Date Published: Friday, December 28, 2012
Br J Nutr 2012, 1-8. Br J Nutr. 2012 Dec 28;108(12):2243-50. doi: 10.1017/S0007114512000475. Epub 2012 Mar 7.
Authors: Rodriguez-Mateos A, Oruna-Concha MJ, Kwik-Uribe C, Vidal A, Spencer JP.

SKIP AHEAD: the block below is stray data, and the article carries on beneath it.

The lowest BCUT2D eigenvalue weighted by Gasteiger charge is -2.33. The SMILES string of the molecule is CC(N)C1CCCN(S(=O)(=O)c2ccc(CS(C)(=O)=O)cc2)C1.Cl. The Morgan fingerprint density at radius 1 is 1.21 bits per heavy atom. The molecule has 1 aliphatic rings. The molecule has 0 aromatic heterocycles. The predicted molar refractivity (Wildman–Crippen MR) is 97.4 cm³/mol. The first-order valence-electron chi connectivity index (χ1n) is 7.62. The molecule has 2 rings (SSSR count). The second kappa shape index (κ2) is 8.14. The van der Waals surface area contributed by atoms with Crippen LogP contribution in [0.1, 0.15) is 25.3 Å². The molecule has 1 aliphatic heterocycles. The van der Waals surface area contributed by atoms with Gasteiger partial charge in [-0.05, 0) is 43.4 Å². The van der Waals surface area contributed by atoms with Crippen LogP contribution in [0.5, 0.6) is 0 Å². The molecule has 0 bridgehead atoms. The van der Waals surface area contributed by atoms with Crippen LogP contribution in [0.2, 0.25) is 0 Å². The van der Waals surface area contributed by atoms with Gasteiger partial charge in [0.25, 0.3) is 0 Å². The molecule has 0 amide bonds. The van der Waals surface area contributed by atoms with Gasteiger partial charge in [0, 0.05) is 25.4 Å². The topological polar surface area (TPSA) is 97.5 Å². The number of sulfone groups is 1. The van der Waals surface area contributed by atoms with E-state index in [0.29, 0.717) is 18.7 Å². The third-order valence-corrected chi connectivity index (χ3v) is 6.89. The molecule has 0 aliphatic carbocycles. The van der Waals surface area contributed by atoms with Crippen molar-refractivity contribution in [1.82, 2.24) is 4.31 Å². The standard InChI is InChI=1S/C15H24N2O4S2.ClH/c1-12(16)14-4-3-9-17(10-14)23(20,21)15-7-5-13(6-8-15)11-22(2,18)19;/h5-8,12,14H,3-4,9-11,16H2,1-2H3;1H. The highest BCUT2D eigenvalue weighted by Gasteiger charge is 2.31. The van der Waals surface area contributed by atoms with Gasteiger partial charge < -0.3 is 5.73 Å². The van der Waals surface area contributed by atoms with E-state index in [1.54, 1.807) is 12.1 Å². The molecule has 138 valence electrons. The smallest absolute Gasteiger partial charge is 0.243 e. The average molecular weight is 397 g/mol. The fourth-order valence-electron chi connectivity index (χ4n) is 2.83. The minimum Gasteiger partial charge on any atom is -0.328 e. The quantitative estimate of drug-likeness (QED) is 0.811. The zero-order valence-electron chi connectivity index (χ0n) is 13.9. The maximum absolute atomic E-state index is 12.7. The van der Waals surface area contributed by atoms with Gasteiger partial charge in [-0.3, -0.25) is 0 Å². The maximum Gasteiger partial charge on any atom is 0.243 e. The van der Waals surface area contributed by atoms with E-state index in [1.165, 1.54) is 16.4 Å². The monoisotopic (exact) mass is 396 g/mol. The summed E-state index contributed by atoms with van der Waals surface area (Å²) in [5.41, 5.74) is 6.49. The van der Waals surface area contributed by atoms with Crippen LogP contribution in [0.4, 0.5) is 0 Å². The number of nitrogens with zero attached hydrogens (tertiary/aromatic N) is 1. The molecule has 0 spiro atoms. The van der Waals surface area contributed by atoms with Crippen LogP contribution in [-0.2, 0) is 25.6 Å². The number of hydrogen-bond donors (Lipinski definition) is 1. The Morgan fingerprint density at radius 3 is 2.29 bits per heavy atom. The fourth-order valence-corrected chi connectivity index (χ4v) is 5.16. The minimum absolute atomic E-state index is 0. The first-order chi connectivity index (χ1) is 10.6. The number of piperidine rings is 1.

The beneficial effects of cocoa on vascular function are mediated by the absorption of monomeric flavanols into the circulation from the small intestine. As such, an understanding of the impact of the food matrix on the delivery of flavanols to the circulation is critical in assessing the potential vascular impact of a food. In the present study, we investigated the impact of carbohydrate type on flavanol absorption and metabolism from chocolate. A randomised, double-blind, three-arm cross-over study was conducted, where fifteen volunteers were randomly assigned to either a high-flavanol (266 mg) chocolate containing maltitol, a high-flavanol (251 mg) chocolate with sucrose or a low-flavanol (48 mg) chocolate with sucrose. Test chocolates were matched for micro- and macronutrients, including the alkaloids theobromine and caffeine, and were similar in taste and appearance. Total flavanol absorption was lower after consumption of the maltitol-containing test chocolate compared with following consumption of its sucrose-containing equivalent (P = 0·002). Although the O-methylation pattern observed for absorbed flavanols was unaffected by sugar type, individual levels of unmethylated ( - )-epicatechin metabolites, 3'-O-methyl-epicatechin and 4'-O-methyl-epicatechin metabolites were lower for the maltitol-containing test chocolate compared with the sucrose-containing equivalent. Despite a reduction in the total plasma pool of flavanols, the maximum time (T max) was unaffected. The present data indicate that full assessment of intervention treatments is vital in future intervention trials with flavanols and that carbohydrate content is an important determinant for the optimal delivery of flavanols to the circulation.